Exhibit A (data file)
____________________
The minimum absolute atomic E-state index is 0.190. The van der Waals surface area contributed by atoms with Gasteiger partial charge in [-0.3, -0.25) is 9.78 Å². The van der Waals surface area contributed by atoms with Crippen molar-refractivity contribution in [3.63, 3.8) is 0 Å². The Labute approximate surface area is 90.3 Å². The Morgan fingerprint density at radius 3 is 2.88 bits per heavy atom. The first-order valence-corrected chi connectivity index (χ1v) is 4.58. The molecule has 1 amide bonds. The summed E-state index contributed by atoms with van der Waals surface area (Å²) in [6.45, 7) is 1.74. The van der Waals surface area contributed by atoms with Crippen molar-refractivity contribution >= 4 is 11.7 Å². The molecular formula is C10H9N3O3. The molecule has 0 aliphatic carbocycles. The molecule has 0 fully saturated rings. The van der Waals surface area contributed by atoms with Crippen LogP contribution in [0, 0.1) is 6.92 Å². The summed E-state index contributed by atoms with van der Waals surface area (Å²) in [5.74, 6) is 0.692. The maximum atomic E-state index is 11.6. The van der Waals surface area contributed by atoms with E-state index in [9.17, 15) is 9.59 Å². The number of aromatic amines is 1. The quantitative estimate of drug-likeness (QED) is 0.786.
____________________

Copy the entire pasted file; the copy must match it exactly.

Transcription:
The minimum absolute atomic E-state index is 0.190. The van der Waals surface area contributed by atoms with Gasteiger partial charge in [-0.3, -0.25) is 9.78 Å². The van der Waals surface area contributed by atoms with Crippen molar-refractivity contribution in [3.63, 3.8) is 0 Å². The Labute approximate surface area is 90.3 Å². The Morgan fingerprint density at radius 3 is 2.88 bits per heavy atom. The first-order valence-corrected chi connectivity index (χ1v) is 4.58. The molecule has 1 amide bonds. The summed E-state index contributed by atoms with van der Waals surface area (Å²) in [6.45, 7) is 1.74. The van der Waals surface area contributed by atoms with Crippen molar-refractivity contribution >= 4 is 11.7 Å². The molecular formula is C10H9N3O3. The molecule has 0 aliphatic carbocycles. The molecule has 0 fully saturated rings. The van der Waals surface area contributed by atoms with Crippen LogP contribution in [0, 0.1) is 6.92 Å². The summed E-state index contributed by atoms with van der Waals surface area (Å²) in [5.74, 6) is 0.692. The maximum atomic E-state index is 11.6. The van der Waals surface area contributed by atoms with E-state index in [9.17, 15) is 9.59 Å². The number of aromatic amines is 1. The quantitative estimate of drug-likeness (QED) is 0.786.